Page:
Epiphany is the season of teaching. It speaks profoundly to the nature of education at King’s-Edgehill. Teaching and learning concern the whole person and the formation of character. Such is the recurring emphasis on gentleness and learning, respect and dignity. So too with Epiphany. The question implies that there are things that we should know or at least come to know.
In the Christian understanding, the teaching is about the essential divinity of Christ. In other words, something about the idea and nature of God is made known through Christ. The stories of the Epiphany season illustrate the wisdom, the power and the eternity of God manifest in the words and deeds of Christ. The further point is that through the teachings about the nature of God something is shown to us about ourselves; indeed, something about the vocation of our humanity.
The lesson from Isaiah 42 read on Monday and Tuesday is the first of the four so-called ‘suffering servant’ songs in Isaiah. Powerful poetry, the prophet presents God as saying, “behold, my servant, whom I uphold, my chosen in whom my soul delights; I will put my Spirit upon him, he will bring forth justice to the nations.” The servant can be understood individually as a Messiah figure or collectively as the people of Israel. The vocation of Israel is as God’s servant, charged with “establishing justice in the earth,” as being “a covenant to the people” ,“a light to the nations,” as “opening the eyes of the blind,” as “bringing the prisoners out of the dungeon”, “from the prison those who sit darkness.” The images speak to the redemption of our humanity and ground the vocation of our humanity in the life of God. For Christians the song is seen in relation to the Baptism of Christ understood as an Epiphany of Christ’s divinity, an Epiphany of the Trinity. Jesus “coming out of the waters of Jordan” “sees the heavens open and the spirit like a dove descending upon him.” He hears “a voice from heaven saying, Thou art my beloved Son, in whom I am well pleased.” It is the voice of the Father. The imagery draws explicitly upon Isaiah and continues the theme that the teaching of God’s Word and Will shapes human thought and action.
The emphasis is very much on the intellect yet with respect to the whole of our humanity. Nowhere is that idea captured more compellingly than in a phrase by Simone Weil, the remarkable philosopher of compassionate humility. “Whatever debases the intelligence,” she says, “degrades the entire human being.” Thinking about God belongs to the dignity of our humanity. We are made aware of something more than ourselves and, even more, we are made aware of the principle upon which our being and knowing depend. It is something learned through what is taught in Chapel but also in the classroom, on the sports fields, courts and arenas, and in the social interactions of our daily life with one another. Through an openness to the things of God we become more alive to one another in justice and compassion.
One of the Epiphany stories, read on Thursday and Friday, is the utterly unique story of Jesus at the age of twelve. In the Jewish understanding, it is his bar mitzvah, if you will, meaning his stepping into adulthood and its spiritual responsibilities. In the Christian understanding, it shows Jesus as the Divine Teacher and the human student. He is found by Mary and Joseph in the Temple, “sitting in the midst of the doctors” of the Law, “both hearing them, and asking them questions”. In the mystery of the Epiphany there is always a sense of awe and wonder. “All that heard him were astonished at his understanding and answers.” Mary and Joseph, too, were amazed and perplexed. They question him about why he has remained behind rather than journeying with them back to Nazareth.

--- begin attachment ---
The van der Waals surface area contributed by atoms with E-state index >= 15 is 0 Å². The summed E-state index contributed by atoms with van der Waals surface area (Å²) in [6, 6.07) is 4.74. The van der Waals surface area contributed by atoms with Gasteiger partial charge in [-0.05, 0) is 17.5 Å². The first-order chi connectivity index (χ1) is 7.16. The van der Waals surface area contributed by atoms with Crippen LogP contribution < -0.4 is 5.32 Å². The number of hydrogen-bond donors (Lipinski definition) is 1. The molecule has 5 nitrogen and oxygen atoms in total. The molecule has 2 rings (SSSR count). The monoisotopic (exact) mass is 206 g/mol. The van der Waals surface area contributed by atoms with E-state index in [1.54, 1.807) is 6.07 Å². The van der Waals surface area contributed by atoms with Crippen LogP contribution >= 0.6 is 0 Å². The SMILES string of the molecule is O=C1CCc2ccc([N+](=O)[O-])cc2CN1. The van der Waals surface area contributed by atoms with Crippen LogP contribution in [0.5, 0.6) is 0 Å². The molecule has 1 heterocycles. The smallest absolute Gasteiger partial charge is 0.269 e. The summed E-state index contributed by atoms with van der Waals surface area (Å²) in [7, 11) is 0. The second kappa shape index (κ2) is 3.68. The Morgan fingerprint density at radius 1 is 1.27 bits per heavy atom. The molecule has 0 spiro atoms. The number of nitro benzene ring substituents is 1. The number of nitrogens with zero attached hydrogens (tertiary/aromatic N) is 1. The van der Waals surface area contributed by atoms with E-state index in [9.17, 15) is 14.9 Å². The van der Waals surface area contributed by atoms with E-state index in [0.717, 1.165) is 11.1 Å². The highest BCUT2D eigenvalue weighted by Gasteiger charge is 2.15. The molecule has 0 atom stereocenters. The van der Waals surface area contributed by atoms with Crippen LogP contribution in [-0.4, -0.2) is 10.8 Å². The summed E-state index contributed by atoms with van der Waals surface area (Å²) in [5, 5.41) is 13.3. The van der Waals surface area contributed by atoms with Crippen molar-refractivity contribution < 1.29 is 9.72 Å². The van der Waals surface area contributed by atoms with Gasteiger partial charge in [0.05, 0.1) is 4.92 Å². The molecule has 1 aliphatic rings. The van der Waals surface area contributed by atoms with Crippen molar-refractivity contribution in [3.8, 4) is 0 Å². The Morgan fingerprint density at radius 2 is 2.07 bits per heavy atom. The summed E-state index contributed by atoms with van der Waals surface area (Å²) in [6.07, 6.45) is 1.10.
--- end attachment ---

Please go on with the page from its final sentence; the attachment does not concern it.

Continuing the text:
His response is itself an Epiphany of his essential identity and his mission. “Wist ye not” - did you not know? - “that I must be about my Father’s business?” It is a remarkable statement. Some translations have “in my Father’s house.” Literally, it is about “the things of my Father,” meaning the things of God, thus signalling his identity as the Divine Son.
Things are made known to us, shown to us, sometimes over and over again. We don’t always understand at first. There has to be a constant wrestling with the things that are being made known to us. We come to truth in ways that are appropriate to our own thinking. Luke tells us that Mary and Joseph “understood not the saying which he spake unto them.” How will we come to know the high things of God which perfect and dignify our humanity? Mary, “his mother,” we are told, “kept all these sayings in her heart.” So must we.
There has to be our engagement with what is being made known, to what is said and heard, to what is seen and known however unclearly. Through keeping these things and thinking upon them we enter into an understanding of what is revealed, into what is given to be known. In other words, the Epiphany of God leads to an epiphany in us.
This story is one of the few biblical stories represented in the stained glass windows of the Chapel. It presents the final words of the story. “Jesus increased in wisdom, and stature”. What we learn carries over into a life of service and sacrifice. We are to honour, not debase, the life of the mind. Our vocation is to be students, learners who translate what they learn into how they live. Such is the Epiphany in us. Did you not know? This is Jesus’ challenge to us about taking hold of what is being taught and making it part of ourselves. It speaks to the intelligence and thus to the whole of our being, to the truth and dignity of our humanity. Such is the place of Chapel in the educational project of the School. Teaching and learning and living what has been taught and learned.
(Rev’d) David Curry
Chaplain, English & ToK teacher
Chair of the Department of Religion and Philosophy
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